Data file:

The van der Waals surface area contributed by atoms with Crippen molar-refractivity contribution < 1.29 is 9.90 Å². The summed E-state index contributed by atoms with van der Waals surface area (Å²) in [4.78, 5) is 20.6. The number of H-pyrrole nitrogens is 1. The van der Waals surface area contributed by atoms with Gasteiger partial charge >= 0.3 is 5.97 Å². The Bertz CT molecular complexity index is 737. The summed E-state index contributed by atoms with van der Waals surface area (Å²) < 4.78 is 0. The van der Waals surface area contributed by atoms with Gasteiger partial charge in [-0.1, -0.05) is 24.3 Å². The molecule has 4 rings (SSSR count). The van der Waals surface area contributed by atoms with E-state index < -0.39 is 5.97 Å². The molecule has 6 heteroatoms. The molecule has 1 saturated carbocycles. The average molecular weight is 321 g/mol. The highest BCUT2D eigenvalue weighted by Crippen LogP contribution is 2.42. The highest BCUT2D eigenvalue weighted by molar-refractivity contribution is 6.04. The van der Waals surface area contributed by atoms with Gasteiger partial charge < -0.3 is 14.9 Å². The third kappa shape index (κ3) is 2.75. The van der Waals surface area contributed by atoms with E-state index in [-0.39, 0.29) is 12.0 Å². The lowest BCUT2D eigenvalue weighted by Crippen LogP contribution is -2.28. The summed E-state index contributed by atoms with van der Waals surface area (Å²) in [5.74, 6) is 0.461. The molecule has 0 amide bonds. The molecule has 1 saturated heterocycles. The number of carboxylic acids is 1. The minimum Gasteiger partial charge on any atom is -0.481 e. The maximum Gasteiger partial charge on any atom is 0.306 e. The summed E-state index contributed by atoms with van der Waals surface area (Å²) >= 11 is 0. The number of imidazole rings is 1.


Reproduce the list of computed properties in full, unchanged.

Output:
The van der Waals surface area contributed by atoms with Crippen molar-refractivity contribution < 1.29 is 9.90 Å². The summed E-state index contributed by atoms with van der Waals surface area (Å²) in [4.78, 5) is 20.6. The number of H-pyrrole nitrogens is 1. The van der Waals surface area contributed by atoms with Gasteiger partial charge >= 0.3 is 5.97 Å². The Bertz CT molecular complexity index is 737. The summed E-state index contributed by atoms with van der Waals surface area (Å²) < 4.78 is 0. The van der Waals surface area contributed by atoms with Gasteiger partial charge in [-0.1, -0.05) is 24.3 Å². The molecule has 4 rings (SSSR count). The van der Waals surface area contributed by atoms with E-state index < -0.39 is 5.97 Å². The molecule has 6 heteroatoms. The molecule has 1 saturated carbocycles. The average molecular weight is 321 g/mol. The highest BCUT2D eigenvalue weighted by Crippen LogP contribution is 2.42. The highest BCUT2D eigenvalue weighted by molar-refractivity contribution is 6.04. The van der Waals surface area contributed by atoms with Gasteiger partial charge < -0.3 is 14.9 Å². The third kappa shape index (κ3) is 2.75. The van der Waals surface area contributed by atoms with E-state index in [-0.39, 0.29) is 12.0 Å². The lowest BCUT2D eigenvalue weighted by Crippen LogP contribution is -2.28. The summed E-state index contributed by atoms with van der Waals surface area (Å²) in [5.74, 6) is 0.461. The molecule has 0 amide bonds. The molecule has 1 saturated heterocycles. The number of carboxylic acids is 1. The minimum Gasteiger partial charge on any atom is -0.481 e. The maximum Gasteiger partial charge on any atom is 0.306 e. The summed E-state index contributed by atoms with van der Waals surface area (Å²) >= 11 is 0. The number of imidazole rings is 1.